Anonymous

Frank Bingham says :

OK, I lost it. Where did the turkey come from? This is a mole recipe. Where is step 3, or 4. When does the peppers get mixed in with the tomatillos?
Posted on: 16 August 2010 - 6:06pm
shantihhh profile page

shantihhh says :

mole does mean sauces as in Guacamole . For a few descriptions of typical mole made of nuts/seeds, etc. http://en.wikipedia.org/wiki/Mole_(sauce) Guacamole is very easy to make, but not the red or brown mole as they require many ingredients, steps and much time. Shanti/Mary-Anne
Posted on: 1 February 2008 - 1:58am
Petal profile page

Petal says :

Mole sauce is really easy to make, and I love it when you make it more spicy. If you are too lazy to make it, you can go out and purchase a bottle. If you are so lazy that you wont go to the store, order it online. Mexgrocer.com is one site where you get it. By the way, butterbites, mexgrocer also says this mole sauce - "About Mole Sauce: Mole or mole sauce is a dark brown Mexican sauce or gravy made from dry chiles, nuts, spices, vegetables, chocolate and seasonings. It takes a great deal of time to prepare and is served as chicken mole, in beef or pork for special occasions and holidays in Mexico. Mole Poblano, Mole verde, Pipian and Adobo are some other variations of mole."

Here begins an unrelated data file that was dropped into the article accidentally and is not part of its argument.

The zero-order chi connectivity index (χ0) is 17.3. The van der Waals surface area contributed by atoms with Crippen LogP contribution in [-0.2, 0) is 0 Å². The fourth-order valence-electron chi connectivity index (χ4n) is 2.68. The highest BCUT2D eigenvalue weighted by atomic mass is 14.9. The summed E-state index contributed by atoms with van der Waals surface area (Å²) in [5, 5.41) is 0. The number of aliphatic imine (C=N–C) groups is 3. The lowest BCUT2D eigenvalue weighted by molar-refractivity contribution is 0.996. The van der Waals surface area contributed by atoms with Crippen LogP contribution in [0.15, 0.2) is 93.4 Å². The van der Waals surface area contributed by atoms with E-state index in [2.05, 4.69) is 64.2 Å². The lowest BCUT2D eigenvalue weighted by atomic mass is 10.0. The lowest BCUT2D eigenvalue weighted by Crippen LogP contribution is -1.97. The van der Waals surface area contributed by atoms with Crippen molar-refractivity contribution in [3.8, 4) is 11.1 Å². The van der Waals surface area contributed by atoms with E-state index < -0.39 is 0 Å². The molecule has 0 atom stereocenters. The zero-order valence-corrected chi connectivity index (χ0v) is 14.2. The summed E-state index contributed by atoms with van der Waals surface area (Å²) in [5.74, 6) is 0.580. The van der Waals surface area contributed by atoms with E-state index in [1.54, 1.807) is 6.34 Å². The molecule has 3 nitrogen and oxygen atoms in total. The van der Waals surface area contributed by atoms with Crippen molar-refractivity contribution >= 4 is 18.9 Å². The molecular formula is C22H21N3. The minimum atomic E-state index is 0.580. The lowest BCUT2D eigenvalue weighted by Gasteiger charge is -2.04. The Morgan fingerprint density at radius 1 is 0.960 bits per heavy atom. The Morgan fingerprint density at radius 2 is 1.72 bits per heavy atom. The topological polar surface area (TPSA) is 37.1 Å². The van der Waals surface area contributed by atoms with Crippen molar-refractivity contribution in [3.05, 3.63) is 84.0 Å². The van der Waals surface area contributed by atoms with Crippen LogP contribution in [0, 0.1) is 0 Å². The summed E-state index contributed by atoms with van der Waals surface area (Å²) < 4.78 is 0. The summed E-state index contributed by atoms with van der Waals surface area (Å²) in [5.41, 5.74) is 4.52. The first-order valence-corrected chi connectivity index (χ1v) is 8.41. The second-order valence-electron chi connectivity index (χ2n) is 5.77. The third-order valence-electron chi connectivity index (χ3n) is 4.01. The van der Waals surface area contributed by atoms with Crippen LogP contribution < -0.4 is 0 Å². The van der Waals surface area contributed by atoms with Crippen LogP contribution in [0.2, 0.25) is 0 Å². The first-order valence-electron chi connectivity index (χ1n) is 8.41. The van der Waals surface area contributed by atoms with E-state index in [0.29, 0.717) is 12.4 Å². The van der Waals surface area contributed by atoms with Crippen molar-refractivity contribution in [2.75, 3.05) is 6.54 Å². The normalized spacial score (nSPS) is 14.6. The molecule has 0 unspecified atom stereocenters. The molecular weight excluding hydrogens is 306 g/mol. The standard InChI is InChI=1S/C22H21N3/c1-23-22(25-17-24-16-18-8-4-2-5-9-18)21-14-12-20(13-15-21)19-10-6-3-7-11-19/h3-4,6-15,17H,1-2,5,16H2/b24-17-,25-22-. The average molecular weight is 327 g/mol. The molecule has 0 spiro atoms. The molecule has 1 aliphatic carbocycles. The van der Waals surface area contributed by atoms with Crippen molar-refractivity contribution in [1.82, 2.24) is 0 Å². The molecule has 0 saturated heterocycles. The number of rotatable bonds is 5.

Posted on: 1 February 2008 - 1:50am
butterbites profile page

butterbites says :

Very interesting. A friend of mine today told me that Guacamole is a mole sauce; I was totally flabbergasted. I had never thought about it but it kinda makes sense. Avocado+mole=Guacamole. Apparently, Mole sauce is a mexican term which is generally used for many sauces. Guacamole happens to be one of them. My mexican friend also told me that an easy and sometimes most tasty (for lousy cooks like me), mole sauce recipe can be prepared using the ready-made mole that are available in the local supermarkets. Hmm, may be I need to visit the Mexican grocery store next door.
Posted on: 1 February 2008 - 1:40am